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It’s easy to forget that a Senate race is still ongoing. Yep, Louisiana’s senate seat is still undecided.
Democratic incumbent Sen. Mary Landrieu is locked in a bitter fight against Republican Rep. Bill Cassidy, trying to save her political career. Her determination was evident at the final debate of the 2014 election Monday night - just five days before the December 6 runoff.
The odds are against the last remaining Democrat in the Deep South in a year where Republicans did exceptionally well up and down the ballot. Although she won a plurality in the November 4 election, that was against two Republicans who splintered the Republican vote. An average of polls taken in the race over the last three weeks show Landrieu down by about 15 percent.
But Landrieu is not giving up. Holding multiple campaign events daily and enjoying last minute support from Hillary Clinton and Stevie Wonder, Landrieu attacked Cassidy in a last ditch effort. She attempted to paint Cassidy as a deceitful politician who double dipped into public coffers to line his pockets with taxpayers dollars.
Cassidy, meanwhile, attempted to tie Landrieu to President Barack Obama, a continuation of a strategy that has been the basis of his entire campaign in the state where the president's approval rating is in the 30s.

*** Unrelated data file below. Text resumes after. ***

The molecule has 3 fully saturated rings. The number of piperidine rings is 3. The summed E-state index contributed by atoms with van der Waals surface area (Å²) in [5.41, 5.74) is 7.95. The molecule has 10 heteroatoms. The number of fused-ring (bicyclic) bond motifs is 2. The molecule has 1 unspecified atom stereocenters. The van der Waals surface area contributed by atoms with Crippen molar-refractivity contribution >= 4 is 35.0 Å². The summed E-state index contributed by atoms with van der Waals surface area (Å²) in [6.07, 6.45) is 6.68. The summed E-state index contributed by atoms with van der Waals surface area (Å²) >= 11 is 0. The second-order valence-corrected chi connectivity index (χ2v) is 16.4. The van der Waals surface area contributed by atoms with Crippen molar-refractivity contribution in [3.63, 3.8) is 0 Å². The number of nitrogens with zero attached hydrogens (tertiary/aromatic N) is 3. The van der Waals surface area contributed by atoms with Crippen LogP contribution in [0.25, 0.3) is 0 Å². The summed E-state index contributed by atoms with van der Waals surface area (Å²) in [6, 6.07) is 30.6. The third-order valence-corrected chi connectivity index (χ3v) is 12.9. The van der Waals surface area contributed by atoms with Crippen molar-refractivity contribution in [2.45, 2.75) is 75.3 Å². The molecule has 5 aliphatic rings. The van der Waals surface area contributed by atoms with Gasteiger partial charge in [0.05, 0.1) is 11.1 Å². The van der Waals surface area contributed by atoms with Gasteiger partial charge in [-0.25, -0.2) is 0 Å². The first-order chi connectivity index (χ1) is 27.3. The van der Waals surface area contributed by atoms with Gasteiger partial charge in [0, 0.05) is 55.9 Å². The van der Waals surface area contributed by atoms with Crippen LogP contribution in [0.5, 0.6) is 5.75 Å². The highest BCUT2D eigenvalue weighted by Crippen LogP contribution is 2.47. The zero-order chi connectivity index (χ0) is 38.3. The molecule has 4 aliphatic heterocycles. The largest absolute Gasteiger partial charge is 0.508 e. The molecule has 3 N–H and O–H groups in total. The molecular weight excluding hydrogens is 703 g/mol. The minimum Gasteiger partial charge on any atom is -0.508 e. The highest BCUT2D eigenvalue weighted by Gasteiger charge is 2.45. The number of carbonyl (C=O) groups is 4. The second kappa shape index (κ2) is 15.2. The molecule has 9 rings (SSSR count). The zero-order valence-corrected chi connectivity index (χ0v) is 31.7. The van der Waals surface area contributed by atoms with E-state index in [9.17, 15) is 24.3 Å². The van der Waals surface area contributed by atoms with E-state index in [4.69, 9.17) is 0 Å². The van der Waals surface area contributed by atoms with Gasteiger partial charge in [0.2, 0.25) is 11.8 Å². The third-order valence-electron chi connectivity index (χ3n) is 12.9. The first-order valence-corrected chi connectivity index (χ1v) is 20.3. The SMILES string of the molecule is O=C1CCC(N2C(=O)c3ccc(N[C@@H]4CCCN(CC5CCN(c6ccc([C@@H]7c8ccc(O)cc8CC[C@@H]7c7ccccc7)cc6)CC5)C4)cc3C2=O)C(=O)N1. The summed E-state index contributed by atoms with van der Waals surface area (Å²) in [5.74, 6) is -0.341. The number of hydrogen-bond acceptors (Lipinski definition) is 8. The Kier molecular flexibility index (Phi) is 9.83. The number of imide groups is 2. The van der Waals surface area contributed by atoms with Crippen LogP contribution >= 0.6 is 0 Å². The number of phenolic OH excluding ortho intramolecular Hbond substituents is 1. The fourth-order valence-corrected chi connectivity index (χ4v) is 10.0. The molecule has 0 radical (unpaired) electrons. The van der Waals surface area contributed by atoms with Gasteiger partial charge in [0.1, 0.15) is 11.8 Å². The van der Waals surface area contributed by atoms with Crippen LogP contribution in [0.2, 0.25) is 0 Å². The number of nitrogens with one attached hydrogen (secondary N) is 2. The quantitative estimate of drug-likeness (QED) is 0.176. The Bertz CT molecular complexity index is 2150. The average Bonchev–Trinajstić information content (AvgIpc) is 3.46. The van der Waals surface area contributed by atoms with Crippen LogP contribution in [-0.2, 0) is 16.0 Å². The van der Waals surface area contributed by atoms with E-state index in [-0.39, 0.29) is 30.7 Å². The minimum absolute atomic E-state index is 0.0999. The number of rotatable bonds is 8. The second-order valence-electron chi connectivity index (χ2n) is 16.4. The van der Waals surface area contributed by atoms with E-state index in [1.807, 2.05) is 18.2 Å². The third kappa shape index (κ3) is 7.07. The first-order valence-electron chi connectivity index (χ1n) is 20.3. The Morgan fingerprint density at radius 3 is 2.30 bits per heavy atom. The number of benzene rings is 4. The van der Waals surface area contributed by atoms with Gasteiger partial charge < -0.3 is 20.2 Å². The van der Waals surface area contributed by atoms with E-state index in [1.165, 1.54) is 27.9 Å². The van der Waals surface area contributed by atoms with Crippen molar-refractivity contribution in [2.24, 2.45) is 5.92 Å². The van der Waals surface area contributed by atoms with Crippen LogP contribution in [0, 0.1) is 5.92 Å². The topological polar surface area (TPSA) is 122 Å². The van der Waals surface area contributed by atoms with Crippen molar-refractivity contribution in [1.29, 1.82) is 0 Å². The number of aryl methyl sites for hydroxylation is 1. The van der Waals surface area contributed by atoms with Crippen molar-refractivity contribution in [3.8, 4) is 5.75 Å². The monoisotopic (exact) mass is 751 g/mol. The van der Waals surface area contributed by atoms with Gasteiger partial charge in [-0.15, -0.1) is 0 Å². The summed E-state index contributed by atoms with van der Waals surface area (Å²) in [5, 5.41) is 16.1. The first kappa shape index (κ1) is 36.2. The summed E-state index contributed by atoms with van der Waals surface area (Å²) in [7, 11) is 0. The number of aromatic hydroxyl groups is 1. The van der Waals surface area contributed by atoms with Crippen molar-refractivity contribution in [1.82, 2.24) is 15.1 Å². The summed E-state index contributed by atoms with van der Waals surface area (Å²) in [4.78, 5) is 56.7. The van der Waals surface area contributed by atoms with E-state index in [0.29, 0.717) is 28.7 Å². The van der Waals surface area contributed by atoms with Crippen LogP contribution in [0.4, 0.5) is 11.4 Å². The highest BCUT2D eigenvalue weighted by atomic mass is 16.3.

In the 60-minute debate, Landrieu focused on questions surrounding Cassidy’s work as a doctor with Louisiana State University where he receives more than $2,000 per month for a questionable amount of work.
“It is heartbreaking to me that he would claim to be a doctor to the poor. Then he pads his own paycheck with their money,” Landrieu said.
Cassidy, who is also a member of Congress, said he and his employers – both LSU and the House of Representatives - are on the same page as he is regarding his responsibilities. He also defended the work he does for the hospital that serves lower-income and uninsured patients.
“I have been trying to help the uninsured and the poor never shutting the door on them but going out of my way to help,” Cassidy said.
Several times Cassidy, who never looked directly at Landrieu but straight ahead in the direction of the television camera, referred to a controversy surrounding Landrieu’s use of a taxpayer funded charter jet to attend a fundraiser. Landrieu, who didn’t directly address the months-old controversy in Monday’s debate, reimbursed the cost of the flight shortly after the controversy became public.
The two both promoted their work to pass the Keystone XL pipeline, which would transport crude oil from tar sands in Canada to Louisiana. While both promoted the pipeline's creation of jobs, the debate moderator pointed out that the construction of Keystone would not create any direct jobs in Louisiana.
Landrieu said it should still be built because it’s a “symbol” of the U.S.’s commitment to energy independence.
- Leigh Ann Caldwell